The Challenging world of The Frontline Leader
I’ve done a lot of research into the Front Line Leader role. Apart from being one myself for 8 years I’ve coached Front Line Leaders and I’ve listened to them talking about the challenge of the job.
Here’s some of the challenges:
Realising that you are the person who has the most daily contact with the majority of employees in your organisation. When you add all the Front Line Leaders together, you can see how many employees they control and it becomes apparent who has most influence in an organisation.
You have this very visible role and you are on view all the time. You are literally performing every minute of the day to large audience. In fact you could say there’s an invisible line in everybody’s job description which is “watch the Front Line Leader’
Your job is stressful, often very stressful. You have a manager holding you accountable. You have a team whose expectations of you are higher than the ones they set themselves. You are expected to work closely and effectively with your peers and other departments. This is 360 degree responsibility.
You are expected to interpret the direction given to you from the organisation and this comes from people who don’t always understand your job and what’s involved.
Your job involves a lot of relationship management. More than anyone else in the organisation so you have by necessity learned good relationship skills. I often find that it’s the Front Line Leaders who are the best “people people” because they get so much practice. However it is challenging to have to be constantly available to deal with relationship issues.
How best to manage Front Line Leaders:
The first skill to apply when managing Front Line Leaders is listening. They have a lot to deal with so listening and understanding their world will take you a long way towards being able to influence what they do.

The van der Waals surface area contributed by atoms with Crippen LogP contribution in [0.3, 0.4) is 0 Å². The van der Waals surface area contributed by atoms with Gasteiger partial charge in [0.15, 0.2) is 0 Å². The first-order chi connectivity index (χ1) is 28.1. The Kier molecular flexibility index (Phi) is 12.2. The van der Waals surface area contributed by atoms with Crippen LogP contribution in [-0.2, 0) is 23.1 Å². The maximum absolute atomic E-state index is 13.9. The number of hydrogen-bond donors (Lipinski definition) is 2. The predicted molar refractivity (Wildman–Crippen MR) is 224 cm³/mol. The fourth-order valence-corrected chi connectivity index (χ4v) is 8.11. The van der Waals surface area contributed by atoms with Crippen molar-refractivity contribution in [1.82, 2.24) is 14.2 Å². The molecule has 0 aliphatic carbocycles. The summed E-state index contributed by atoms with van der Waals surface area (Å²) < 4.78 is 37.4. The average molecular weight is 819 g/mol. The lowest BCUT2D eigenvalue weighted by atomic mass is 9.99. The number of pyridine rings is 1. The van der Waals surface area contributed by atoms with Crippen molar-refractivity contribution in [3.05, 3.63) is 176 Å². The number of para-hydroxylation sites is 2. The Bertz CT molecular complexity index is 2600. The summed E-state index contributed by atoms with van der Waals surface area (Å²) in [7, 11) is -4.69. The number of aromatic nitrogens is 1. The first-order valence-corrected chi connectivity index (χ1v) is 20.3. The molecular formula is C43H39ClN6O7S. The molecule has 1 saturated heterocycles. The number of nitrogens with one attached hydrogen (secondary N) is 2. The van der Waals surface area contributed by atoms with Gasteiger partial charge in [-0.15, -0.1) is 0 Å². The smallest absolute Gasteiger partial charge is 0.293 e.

Ask “What support do you need? A manager’s position allows them to remove road blocks to progress. If your Front Line Leader is struggling, assume that you can do something to assist and support them.
Making sure that your relationships with other departments managers are good. There’s nothing worse for a Front Line Leader than seeing turf wars break out above them and have to take sides. This destroys the ability of an organisation to deliver outcomes efficiently and wastes so much time.
Take a big picture view and explain that to the Front Line Leader. What are you trying to achieve as a manager, what are your goals and how do those align with the goals of the FLL. (If they don’t align, this needs to be fixed so they do)
Watch your Front Line Leader’s level of stress and learn to read the signs and offer support when stress cranks up for the FLL.
Acknowledge and appreciate the efforts of your FLL’s. They control their effort but they don’t always control the results. Usually a bad day is when the most effort is made so don’t miss those bad days and say something about the great effort made rather than complain about the result.
Front Line Leadership can be a lonely place. It’s very difficult to demonstrate good leadership in this role without the support of your manager. If that support is missing, many FLL’s look for it from team members which can compromise their leadership skills.
There’s much more to say about the Front Line Leader. I will add more in future posts.